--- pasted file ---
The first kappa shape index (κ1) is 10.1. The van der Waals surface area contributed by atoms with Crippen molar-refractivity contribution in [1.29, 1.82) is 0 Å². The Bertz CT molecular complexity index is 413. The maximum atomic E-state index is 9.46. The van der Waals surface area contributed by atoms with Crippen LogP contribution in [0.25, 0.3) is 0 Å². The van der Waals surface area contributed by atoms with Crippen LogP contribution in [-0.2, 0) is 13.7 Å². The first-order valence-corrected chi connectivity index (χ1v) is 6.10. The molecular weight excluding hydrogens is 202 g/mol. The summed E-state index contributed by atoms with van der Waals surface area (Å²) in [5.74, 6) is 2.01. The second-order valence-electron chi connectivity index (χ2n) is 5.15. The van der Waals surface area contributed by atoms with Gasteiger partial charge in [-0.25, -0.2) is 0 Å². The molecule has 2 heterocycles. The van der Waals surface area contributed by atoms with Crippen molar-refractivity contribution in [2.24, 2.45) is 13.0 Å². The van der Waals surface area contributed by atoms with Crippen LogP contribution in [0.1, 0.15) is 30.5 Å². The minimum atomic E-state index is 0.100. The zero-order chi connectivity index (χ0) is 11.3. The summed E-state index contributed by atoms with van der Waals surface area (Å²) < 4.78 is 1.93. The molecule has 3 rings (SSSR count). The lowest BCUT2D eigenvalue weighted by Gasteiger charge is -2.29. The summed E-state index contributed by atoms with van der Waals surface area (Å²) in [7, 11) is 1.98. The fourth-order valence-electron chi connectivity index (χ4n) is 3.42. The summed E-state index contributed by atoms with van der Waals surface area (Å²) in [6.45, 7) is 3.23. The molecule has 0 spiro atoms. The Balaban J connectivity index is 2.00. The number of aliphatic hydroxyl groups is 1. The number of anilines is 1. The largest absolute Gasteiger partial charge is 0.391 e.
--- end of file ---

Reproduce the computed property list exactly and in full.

The first kappa shape index (κ1) is 10.1. The van der Waals surface area contributed by atoms with Crippen molar-refractivity contribution in [1.29, 1.82) is 0 Å². The Bertz CT molecular complexity index is 413. The maximum atomic E-state index is 9.46. The van der Waals surface area contributed by atoms with Crippen LogP contribution in [0.25, 0.3) is 0 Å². The van der Waals surface area contributed by atoms with Crippen LogP contribution in [-0.2, 0) is 13.7 Å². The first-order valence-corrected chi connectivity index (χ1v) is 6.10. The molecular weight excluding hydrogens is 202 g/mol. The summed E-state index contributed by atoms with van der Waals surface area (Å²) in [5.74, 6) is 2.01. The second-order valence-electron chi connectivity index (χ2n) is 5.15. The van der Waals surface area contributed by atoms with Gasteiger partial charge in [-0.25, -0.2) is 0 Å². The molecule has 2 heterocycles. The van der Waals surface area contributed by atoms with Crippen molar-refractivity contribution in [2.24, 2.45) is 13.0 Å². The van der Waals surface area contributed by atoms with Crippen LogP contribution in [0.1, 0.15) is 30.5 Å². The minimum atomic E-state index is 0.100. The zero-order chi connectivity index (χ0) is 11.3. The summed E-state index contributed by atoms with van der Waals surface area (Å²) < 4.78 is 1.93. The molecule has 3 rings (SSSR count). The lowest BCUT2D eigenvalue weighted by Gasteiger charge is -2.29. The summed E-state index contributed by atoms with van der Waals surface area (Å²) in [7, 11) is 1.98. The fourth-order valence-electron chi connectivity index (χ4n) is 3.42. The summed E-state index contributed by atoms with van der Waals surface area (Å²) in [6.45, 7) is 3.23. The molecule has 0 spiro atoms. The Balaban J connectivity index is 2.00. The number of aliphatic hydroxyl groups is 1. The number of anilines is 1. The largest absolute Gasteiger partial charge is 0.391 e.